Message from the AJA Chair
Chair of AJA
COVID 19 has, in a very short space of time, turned our life upside down: non-essential shops are closed; public transport is limited; streets and roads are almost deserted. Many people are self-isolating and all of us are trying to practice distancing and we are all changing the way we communicate with each other.
AJA and all other analytic associations have been shaken out of our ordinary ways of proceeding. Last night I dreamt I was at a monthly member’s meeting at our premises in Eton Avenue – except it wasn’t Eton Avenue, it was a much larger space. Reflecting on the dream, I became aware how COVID 19 has done what we have been trying to do for the last year: move into amore spacious environment. This has not happened in the way we had imagined, but the virus has made it necessary to change. We have moved into cyber space where our meetings have a surprising intensity.
Our training the Jungian Analytic Training for Qualified Psychotherapists (more information about which can be found elsewhere on the website) has moved online. Our committees already taken place in the same way and now we are having regular collegial meeting to share how we are adapting to a new situation and to listen to what is emerging from the unconscious. A social dreaming matrix took place and others are planned.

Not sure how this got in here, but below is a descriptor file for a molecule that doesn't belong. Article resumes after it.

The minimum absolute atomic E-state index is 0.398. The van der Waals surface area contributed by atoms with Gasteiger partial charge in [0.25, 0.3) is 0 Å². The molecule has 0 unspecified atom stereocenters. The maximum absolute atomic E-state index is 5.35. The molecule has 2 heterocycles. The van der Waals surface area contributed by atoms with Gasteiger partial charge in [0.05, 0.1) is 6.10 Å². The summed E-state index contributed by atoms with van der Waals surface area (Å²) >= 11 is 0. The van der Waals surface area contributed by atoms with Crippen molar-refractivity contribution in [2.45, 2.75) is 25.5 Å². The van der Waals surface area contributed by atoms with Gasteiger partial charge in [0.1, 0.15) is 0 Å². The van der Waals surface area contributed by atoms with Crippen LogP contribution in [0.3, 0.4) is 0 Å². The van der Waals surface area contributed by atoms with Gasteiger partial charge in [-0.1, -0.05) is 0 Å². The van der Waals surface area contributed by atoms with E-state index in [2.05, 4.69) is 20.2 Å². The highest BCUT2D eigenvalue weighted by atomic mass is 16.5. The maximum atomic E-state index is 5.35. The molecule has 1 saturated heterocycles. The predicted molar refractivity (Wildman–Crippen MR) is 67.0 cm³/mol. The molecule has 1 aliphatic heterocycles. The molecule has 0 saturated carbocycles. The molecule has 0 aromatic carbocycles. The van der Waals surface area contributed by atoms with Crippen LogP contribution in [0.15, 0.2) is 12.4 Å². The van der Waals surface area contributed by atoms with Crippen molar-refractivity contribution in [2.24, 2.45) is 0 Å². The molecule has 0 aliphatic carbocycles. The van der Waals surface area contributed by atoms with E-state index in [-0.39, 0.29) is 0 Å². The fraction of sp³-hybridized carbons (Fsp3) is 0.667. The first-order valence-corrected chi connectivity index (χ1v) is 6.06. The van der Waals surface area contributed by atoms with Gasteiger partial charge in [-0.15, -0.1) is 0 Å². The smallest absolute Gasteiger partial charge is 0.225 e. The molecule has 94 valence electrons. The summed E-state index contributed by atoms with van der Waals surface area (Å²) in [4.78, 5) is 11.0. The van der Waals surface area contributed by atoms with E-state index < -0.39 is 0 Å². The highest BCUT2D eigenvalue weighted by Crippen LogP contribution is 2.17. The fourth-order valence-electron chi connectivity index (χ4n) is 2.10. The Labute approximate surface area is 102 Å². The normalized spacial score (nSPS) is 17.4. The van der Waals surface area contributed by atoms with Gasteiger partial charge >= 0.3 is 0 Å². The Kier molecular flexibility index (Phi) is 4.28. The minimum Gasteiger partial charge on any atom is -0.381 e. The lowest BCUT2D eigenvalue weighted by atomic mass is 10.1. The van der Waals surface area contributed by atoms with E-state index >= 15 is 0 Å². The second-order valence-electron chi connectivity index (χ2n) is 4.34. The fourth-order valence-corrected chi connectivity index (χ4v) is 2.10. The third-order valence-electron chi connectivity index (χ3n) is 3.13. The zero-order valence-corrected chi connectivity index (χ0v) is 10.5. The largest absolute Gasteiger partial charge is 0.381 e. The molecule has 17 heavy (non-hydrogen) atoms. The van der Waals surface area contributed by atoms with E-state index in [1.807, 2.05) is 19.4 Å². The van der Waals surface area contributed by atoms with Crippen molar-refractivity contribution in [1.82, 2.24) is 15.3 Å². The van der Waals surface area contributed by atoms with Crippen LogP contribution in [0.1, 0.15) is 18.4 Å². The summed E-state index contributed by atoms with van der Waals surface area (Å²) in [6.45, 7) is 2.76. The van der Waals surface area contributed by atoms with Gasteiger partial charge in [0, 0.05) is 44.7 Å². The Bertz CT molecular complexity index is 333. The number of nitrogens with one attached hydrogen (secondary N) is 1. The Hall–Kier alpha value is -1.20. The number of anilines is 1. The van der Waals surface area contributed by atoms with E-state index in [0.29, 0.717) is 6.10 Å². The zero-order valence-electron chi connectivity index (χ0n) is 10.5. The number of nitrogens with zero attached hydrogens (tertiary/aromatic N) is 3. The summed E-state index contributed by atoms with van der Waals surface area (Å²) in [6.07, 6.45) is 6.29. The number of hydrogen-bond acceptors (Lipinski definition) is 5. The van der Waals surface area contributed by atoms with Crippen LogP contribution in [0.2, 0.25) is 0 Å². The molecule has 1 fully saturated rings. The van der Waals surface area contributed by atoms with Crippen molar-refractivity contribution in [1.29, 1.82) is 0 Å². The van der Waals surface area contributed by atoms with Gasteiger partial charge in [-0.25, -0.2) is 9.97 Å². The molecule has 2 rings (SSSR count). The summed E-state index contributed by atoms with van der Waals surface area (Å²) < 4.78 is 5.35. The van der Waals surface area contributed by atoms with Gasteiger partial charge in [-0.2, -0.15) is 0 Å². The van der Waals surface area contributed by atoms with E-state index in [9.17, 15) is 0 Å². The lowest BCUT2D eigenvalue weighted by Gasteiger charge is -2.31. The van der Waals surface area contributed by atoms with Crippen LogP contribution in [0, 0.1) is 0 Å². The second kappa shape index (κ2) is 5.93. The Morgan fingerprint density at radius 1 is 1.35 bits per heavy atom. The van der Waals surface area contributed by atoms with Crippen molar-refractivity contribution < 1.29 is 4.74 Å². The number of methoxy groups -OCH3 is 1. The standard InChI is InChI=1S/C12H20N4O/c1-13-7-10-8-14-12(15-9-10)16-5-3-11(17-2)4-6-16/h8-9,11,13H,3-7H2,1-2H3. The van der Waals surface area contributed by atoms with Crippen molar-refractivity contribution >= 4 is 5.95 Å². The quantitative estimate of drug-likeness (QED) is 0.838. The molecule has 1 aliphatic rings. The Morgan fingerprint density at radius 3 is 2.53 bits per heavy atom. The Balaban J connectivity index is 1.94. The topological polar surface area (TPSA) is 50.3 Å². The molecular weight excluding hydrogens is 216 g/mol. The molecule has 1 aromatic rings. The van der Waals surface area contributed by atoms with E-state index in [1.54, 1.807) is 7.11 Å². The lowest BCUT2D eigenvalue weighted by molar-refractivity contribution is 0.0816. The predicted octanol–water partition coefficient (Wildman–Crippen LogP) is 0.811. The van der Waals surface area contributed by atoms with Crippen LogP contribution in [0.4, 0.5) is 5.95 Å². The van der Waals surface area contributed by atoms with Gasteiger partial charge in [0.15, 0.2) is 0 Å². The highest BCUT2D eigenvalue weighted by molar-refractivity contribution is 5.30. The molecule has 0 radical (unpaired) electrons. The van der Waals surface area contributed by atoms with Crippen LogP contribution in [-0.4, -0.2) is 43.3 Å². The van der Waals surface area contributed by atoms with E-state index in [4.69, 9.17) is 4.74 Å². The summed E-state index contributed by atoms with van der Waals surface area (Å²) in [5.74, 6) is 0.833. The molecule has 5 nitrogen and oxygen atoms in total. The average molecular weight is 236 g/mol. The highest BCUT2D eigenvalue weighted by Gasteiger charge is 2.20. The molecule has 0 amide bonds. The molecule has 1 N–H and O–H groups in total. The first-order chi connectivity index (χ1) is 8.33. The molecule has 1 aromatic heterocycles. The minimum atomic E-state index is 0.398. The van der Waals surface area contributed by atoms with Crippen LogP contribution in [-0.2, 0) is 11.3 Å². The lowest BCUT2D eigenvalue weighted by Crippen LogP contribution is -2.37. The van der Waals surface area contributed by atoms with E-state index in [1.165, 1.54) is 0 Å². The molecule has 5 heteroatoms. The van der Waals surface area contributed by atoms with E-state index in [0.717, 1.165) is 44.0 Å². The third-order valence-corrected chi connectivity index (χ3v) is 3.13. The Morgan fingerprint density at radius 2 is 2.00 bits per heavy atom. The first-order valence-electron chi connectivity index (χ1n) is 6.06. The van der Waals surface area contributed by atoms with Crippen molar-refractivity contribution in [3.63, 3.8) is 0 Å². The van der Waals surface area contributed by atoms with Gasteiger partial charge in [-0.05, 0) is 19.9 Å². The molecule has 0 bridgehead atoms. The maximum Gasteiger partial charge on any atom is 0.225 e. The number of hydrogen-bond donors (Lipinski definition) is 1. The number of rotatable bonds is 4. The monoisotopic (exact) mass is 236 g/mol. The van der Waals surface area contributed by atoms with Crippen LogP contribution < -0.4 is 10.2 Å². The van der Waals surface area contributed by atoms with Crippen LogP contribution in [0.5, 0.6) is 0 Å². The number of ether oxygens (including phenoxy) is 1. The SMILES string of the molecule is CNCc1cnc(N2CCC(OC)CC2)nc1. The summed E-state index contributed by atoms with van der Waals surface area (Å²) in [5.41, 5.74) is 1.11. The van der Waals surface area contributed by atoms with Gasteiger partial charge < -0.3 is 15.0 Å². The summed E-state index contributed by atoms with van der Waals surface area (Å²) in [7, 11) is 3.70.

Most AJA analysts have begun seeing their patients online, thus avoiding an interruption to the analysis. Whilst this is new for some of us, for others it is a way of working which they have practised for several years. Supervision sessions, tutorials and other forms of consultation can continue. And it works! Of course, a dimension is lost and there is a screen between us, but the analytic encounter can also be intensified through an added immediacy and focus.
We at AJA are also very aware of the responsibility of those who are working on the frontline in the NHS and other agencies who offer support to those who are the most vulnerable. One of our members has enabled us to become involved in a project which offers psychological support to senior doctors and nurses in the NHS. And there are many other such projects throughout the country and as I write this, I can hear clapping and cheering outside as people come out of their isolation for a few moments to express their thanks to those working so hard.
COVID 19 has meant we have had to close out premises, our building, but AJA is not closed. We are learning from the present situation as we seek to find ways of containing our fears and anxieties in the hope new thinking may find space in us.
Chair of AJA